To accurately identify different types of bias, you should be aware of the issues of the day, and the liberal and conservative perspectives on each issue.

Types of Media Bias:


1. In his post, Bonilla wrote: “Jorge Ramos broke sharply from the rest of the media by simply calling a dictator a dictator. The tone of the show was proper in that it was somber. Viewers got to see the reality of Fidel Castro through the voices of people whose lives were affected by the tyrant.”

In contrast, on NBC’s Sunday Today show, reporter Andrea Mitchell glowed about the communist leader and shared her memories of him. “[Castro] was …very, very aware of everything that was going on, very, very smart and very wedded to his revolutionary ideology,” Mitchell opined from Havana, Cuba.  Throughout her whole report Mitchell failed to mention the huge celebrations taking place in Little Havana in Miami by Cuban exiles and their families…

Following her report Mitchell reminisced about her past encounters with the late dictator. “We would argue, he would have dinners or meetings or interviews starting at midnight going to 2:00 and 3:00 in the morning so sometimes hard just to keep up with him,” recounted Mitchell, “And he was a voracious reader questioning me about the politics and the economy in the US.”

Why is Ramos’ show on Castro not biased while, in comparison, NBC reporter Andrea Mitchell’s report on Castro is a biased one?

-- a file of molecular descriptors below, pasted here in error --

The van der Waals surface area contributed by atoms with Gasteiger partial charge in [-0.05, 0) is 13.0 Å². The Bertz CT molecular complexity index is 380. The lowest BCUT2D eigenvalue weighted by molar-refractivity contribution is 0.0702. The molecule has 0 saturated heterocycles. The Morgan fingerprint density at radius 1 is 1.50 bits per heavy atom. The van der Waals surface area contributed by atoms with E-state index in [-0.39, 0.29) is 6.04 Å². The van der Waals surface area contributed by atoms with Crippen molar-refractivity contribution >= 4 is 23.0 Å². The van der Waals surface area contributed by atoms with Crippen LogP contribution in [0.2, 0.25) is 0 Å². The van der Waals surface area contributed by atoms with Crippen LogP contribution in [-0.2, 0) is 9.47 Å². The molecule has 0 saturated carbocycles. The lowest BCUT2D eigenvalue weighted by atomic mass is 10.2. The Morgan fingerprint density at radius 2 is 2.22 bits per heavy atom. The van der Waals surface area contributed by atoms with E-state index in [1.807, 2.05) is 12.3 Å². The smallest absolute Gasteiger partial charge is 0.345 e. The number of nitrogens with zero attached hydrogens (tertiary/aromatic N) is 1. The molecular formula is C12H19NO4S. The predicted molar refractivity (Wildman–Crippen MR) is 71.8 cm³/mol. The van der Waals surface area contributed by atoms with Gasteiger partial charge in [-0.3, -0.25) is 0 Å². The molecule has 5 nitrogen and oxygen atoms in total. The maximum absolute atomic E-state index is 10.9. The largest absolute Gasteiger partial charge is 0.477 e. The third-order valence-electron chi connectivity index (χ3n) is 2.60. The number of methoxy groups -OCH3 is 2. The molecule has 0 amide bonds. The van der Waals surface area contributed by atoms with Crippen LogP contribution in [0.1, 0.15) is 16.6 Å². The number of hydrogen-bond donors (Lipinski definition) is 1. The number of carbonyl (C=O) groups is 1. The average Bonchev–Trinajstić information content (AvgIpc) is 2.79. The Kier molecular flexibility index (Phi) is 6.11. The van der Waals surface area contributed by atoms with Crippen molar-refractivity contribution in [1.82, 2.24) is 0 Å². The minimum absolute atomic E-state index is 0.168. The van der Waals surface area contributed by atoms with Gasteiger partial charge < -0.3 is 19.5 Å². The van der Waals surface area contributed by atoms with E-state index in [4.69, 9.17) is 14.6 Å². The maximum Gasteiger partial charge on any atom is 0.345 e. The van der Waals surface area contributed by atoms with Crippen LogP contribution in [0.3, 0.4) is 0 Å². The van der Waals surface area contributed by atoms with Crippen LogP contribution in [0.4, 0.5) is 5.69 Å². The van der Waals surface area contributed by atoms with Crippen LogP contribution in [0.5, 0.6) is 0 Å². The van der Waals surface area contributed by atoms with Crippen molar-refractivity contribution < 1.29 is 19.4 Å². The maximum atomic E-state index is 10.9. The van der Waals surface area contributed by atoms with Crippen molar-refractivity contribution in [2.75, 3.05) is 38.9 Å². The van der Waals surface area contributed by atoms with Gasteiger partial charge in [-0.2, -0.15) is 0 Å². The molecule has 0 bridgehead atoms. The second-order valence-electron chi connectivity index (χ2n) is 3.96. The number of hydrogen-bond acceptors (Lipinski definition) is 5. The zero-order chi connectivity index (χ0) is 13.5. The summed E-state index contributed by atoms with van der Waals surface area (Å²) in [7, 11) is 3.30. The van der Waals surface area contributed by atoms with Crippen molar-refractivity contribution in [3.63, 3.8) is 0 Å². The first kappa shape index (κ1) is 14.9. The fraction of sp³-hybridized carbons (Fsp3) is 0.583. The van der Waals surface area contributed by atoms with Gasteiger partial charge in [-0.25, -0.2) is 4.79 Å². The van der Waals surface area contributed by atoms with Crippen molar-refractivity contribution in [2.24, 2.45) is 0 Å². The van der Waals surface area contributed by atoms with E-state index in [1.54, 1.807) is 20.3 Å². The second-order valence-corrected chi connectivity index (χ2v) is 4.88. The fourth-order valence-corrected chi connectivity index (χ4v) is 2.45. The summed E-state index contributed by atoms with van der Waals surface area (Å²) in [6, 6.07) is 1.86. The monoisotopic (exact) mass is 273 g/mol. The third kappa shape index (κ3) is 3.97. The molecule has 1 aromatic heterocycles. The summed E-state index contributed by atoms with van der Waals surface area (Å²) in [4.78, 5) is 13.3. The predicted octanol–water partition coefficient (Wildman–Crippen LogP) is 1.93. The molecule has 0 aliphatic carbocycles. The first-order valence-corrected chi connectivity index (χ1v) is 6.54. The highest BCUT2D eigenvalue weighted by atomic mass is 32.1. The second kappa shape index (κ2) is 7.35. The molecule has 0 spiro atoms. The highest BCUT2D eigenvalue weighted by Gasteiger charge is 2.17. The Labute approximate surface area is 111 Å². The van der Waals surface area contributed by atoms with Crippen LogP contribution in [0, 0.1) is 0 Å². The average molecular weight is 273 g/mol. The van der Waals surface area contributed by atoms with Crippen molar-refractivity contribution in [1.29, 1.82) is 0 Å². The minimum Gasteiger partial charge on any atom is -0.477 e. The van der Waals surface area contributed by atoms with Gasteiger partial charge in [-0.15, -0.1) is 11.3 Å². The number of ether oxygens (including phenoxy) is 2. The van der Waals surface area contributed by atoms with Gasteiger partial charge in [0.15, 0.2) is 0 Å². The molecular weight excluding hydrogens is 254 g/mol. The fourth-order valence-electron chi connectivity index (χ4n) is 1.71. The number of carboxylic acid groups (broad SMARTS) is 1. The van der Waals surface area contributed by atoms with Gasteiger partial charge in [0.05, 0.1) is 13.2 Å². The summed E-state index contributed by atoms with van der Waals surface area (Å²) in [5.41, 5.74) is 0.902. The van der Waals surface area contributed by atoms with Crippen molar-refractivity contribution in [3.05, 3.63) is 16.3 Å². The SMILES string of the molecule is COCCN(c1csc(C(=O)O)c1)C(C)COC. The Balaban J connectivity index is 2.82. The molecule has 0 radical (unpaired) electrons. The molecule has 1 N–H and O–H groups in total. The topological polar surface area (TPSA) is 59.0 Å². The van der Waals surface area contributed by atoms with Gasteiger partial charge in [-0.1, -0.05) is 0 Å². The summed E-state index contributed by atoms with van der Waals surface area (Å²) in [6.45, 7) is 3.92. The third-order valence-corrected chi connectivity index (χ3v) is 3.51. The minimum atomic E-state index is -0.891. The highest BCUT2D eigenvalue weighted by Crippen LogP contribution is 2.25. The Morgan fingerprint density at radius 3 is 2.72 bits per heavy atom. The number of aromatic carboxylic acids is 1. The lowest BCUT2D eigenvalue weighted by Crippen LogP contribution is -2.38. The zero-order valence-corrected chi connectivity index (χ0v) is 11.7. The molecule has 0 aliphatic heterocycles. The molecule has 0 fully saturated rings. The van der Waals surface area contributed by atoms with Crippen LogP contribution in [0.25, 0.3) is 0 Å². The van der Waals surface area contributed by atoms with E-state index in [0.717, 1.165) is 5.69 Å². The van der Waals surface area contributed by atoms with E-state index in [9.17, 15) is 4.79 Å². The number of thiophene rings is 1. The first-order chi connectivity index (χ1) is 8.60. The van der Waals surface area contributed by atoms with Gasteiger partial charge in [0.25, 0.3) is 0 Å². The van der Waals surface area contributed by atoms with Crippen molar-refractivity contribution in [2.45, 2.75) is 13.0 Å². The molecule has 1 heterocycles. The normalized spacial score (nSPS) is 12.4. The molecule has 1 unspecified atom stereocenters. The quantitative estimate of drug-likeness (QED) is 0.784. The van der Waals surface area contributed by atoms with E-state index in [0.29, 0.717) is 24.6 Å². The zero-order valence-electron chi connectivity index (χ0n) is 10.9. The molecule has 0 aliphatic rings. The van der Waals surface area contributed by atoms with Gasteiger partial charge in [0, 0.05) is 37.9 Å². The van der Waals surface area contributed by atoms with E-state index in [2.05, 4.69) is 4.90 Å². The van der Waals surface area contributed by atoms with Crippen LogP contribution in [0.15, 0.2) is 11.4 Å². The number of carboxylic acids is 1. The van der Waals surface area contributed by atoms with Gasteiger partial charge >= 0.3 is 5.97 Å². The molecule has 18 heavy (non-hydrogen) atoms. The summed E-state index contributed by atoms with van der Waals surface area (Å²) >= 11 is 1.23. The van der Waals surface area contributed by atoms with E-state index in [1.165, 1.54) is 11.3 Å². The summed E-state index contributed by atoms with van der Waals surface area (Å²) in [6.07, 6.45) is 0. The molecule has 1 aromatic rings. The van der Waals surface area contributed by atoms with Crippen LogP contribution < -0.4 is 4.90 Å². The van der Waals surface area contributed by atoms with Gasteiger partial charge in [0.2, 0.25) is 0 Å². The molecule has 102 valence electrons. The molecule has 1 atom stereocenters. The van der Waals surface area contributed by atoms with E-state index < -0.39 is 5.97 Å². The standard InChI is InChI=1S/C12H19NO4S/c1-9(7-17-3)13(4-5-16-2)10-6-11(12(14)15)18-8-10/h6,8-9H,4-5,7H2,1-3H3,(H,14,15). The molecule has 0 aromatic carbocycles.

2. In a November 29 commentary, Jorge Ramos wrote:

Castro was a brutal dictator, quick to use violence. He ordered the executions of his opponents, locked up political prisoners and violated human rights. He also averted multiparty elections, viciously censored the press and maintained absolute control over every corner of the island. He wasn’t a hero, and we shouldn’t present him as one now that he’s dead.

For years, I asked Latin American leaders if they considered Castro a dictator. Very few dared to admit it on the record. They feared and respected him and admired how he stood up to the United States for so long. Only in private would they denounce Cuba’s lack of liberty.

Now that Castro is gone, I’d rather talk not about him but about his millions of victims.

As a journalist, Jorge Ramos reports the news from a liberal perspective, supporting the liberal point of view on immigration and other issues. However, he breaks from the media’s narrative on Castro and portays him as he really was. What obligation do other news organizations and journalists have to do so as well? (Especially considering younger people who don’t know firsthand about the abuses committed by the Communist dictator Castro.)

Scroll down to the bottom of the page for the answers.


Watch the first 15 seconds of the show, which has been translated into English:

Watch the full video (English translation has not yet been provided):


1. Ramos is giving a factual report on who Castro was; Andrea Mitchell is giving an idealized version of how she saw Castro. Her report establishes a romanticized picture of Castro, which gives viewers a false impression of who he was.

2. Opinion question. Answers vary.